Wednesday, May 15, 2013

Cooking With Pallet Boards: Experiments with Plant-based Wood Finishes

So, I recently finished a new piece of woodcraft using repurposed materials. For this project, I wanted to use a single pallet board, regardless of its condition (lots of glueing and clamping and glueing and clamping some more to seal the large cracks and splits.) I also wanted to experiment making my own handmade wood stains and sealant from plant-based materials using no chemicals. The process was a bit more laborious than I expected, but I learned a great deal.

Strawberry, Spinach, & Kale Stem Stains

For a while now, I've guessed I could make a nice stain from foods with rich pigments. I decided to use strawberries (frozen), spinach (fresh), and at the last minute I thought that some purple fresh kale stems lying around might be interesting, too. My idea was to puree the plants in a food processor with white vinegar and olive oil (vinegar to preserve the color and oil to help seal the wood.) I then planned to strain the puree through a stainless steel coffee filter whereby I would be left with nothing but a beautiful liquid of rich, saturated pigment. That was wishful thinking and made for a lot of unnecessary work.

Because the pulp from the plants was so full of plant fiber, the mixture hardly strained at all. I basically made oil and vinegar smoothies as you can see from the picture below. They look pretty, but they were too thick to strain. I was able to get some pretty serious reds from the strawberry puree, but in VERY small quantities. The strained spinach was only faintly green and also produced very little liquid. The kale simply turned brown because only the outermost layer of the stems was purple while the majority of the interior plant fiber was more of a brownish green. I assumed this might be the case, but was happy to give it a try (I think I'll try beets and radishes for more a purple hue next time.)

Once I realized the puree wouldn't produce enough liquid, I cooked them down in pots which was MUCH more effective because it broke down the plant fiber. I was then able to strain the cooked purees and get much more usable pigment, though still not as much as I'd hoped. I'm happy with the end result but look forward to experimenting further in hopes of finding a more productive yield.

Now, on to the easier project - a natural beeswax sealant.

Beeswax & Coconut Oil "Paste Wax"

I LOVE the way paste wax finishes wood. I love the quiet sheen. Specifically, I like the earthy, natural quality that wax produces unlike polyurethanes and other finishes that I feel have more of a plastic look. I've always used Johnson's paste wax in the past, but I've grown tired of the chemical fumes it produces. This is especially annoying and unhealthy given my "studio" is often my kitchen table or living room floor. So, I decided to make my own beeswax and coconut oil sealant loosely following a few recipes I found online. Here's the formula I used:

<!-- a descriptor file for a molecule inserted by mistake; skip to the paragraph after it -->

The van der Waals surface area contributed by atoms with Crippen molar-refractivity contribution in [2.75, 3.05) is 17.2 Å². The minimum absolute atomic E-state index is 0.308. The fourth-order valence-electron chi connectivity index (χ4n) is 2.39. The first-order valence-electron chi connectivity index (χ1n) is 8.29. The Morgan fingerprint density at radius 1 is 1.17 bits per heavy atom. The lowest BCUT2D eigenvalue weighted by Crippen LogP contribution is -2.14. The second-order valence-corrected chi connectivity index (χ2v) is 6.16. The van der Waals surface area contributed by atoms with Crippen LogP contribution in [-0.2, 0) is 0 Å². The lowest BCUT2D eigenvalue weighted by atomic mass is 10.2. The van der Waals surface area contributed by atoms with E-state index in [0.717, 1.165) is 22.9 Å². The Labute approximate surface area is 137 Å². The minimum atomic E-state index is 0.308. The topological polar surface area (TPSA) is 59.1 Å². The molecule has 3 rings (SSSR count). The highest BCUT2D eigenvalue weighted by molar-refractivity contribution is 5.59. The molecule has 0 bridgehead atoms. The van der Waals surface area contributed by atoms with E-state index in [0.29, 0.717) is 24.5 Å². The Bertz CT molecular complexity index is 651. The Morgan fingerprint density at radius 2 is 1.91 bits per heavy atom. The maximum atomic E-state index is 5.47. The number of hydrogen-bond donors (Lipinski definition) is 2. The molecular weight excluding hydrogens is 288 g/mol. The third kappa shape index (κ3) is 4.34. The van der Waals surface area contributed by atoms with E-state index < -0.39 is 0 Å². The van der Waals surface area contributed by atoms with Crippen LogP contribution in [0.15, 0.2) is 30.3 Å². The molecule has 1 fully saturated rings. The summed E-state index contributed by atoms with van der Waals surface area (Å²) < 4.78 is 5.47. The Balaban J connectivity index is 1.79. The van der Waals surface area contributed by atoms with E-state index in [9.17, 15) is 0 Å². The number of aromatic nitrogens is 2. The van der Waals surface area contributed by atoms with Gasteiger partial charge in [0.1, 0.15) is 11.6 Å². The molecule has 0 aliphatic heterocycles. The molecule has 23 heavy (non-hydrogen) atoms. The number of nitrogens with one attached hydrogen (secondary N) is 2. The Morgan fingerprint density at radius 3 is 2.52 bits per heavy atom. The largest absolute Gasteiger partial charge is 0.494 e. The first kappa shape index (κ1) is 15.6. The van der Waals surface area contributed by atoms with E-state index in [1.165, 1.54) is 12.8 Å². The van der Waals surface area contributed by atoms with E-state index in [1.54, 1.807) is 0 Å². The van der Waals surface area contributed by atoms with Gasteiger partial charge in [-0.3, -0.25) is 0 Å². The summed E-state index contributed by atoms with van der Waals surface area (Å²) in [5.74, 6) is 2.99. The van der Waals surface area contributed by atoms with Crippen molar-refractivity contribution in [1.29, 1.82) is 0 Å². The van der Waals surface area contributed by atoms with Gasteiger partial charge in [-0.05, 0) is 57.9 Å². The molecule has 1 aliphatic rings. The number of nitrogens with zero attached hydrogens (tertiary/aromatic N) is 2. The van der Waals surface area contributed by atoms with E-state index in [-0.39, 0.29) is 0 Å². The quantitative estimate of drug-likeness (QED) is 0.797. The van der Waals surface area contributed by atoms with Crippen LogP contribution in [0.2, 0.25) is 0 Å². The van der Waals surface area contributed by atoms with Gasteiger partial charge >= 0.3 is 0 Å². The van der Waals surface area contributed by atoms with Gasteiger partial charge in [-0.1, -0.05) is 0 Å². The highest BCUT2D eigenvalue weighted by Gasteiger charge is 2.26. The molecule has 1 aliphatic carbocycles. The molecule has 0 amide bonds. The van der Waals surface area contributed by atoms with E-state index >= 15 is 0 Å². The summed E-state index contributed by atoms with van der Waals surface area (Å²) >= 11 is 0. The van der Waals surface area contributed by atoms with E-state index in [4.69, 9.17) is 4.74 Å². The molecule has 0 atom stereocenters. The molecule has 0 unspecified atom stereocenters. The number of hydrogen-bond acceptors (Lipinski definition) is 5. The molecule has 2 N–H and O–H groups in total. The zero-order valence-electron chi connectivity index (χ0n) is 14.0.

• 1/4 cup grated beeswax
• 1 cup coconut oil
• Apprx. 15 drops of essential lemongrass oil (optional)

I set a thick glass Pyrex mixing bowl inside a large pot with about 3 inches of water on the bottom. You could also use a double boiler or simply put a glass jar inside a pot.

I then added the coconut oil and grated beeswax to the bowl and placed the pot on the stove using medium heat. Gradually, the wax and oil began to melt and coalesce as I stirred every ten minutes or so. Once the ingredients became a uniform tone and consistency with no lumps of wax (maybe 30 minutes), I removed the pot from the heat and added the essential lemongrass oil giving it a good stir.

From here, I just waited and stirred every so often to make sure the beeswax and coconut oil did not separate. I have read that patience is best and  problems arise in the form of lumps and separation if one tries to hurry the cooling process by placing in the refrigerator or outdoors in cold weather.

After a couple of hours, stirring maybe every 30 or 45 minutes, the wax seemed great. The beauty of this is that you can practically lick your fingers while you're messing with this stuff! It is also a great skin moisturizer, so simply rubbing the excess wax into your hands is an easy clean up.

Here's the finished box complete with its "all-natural" makeover. I'm happy with the pigments and like that the deep red from the strawberry stain really took hold in the end grain of the boards. The spinach hues are more subtle, but they are still visible throughout.

So, there you have it; my cooking with pallet wood "tutorial." Thanks for stopping by!

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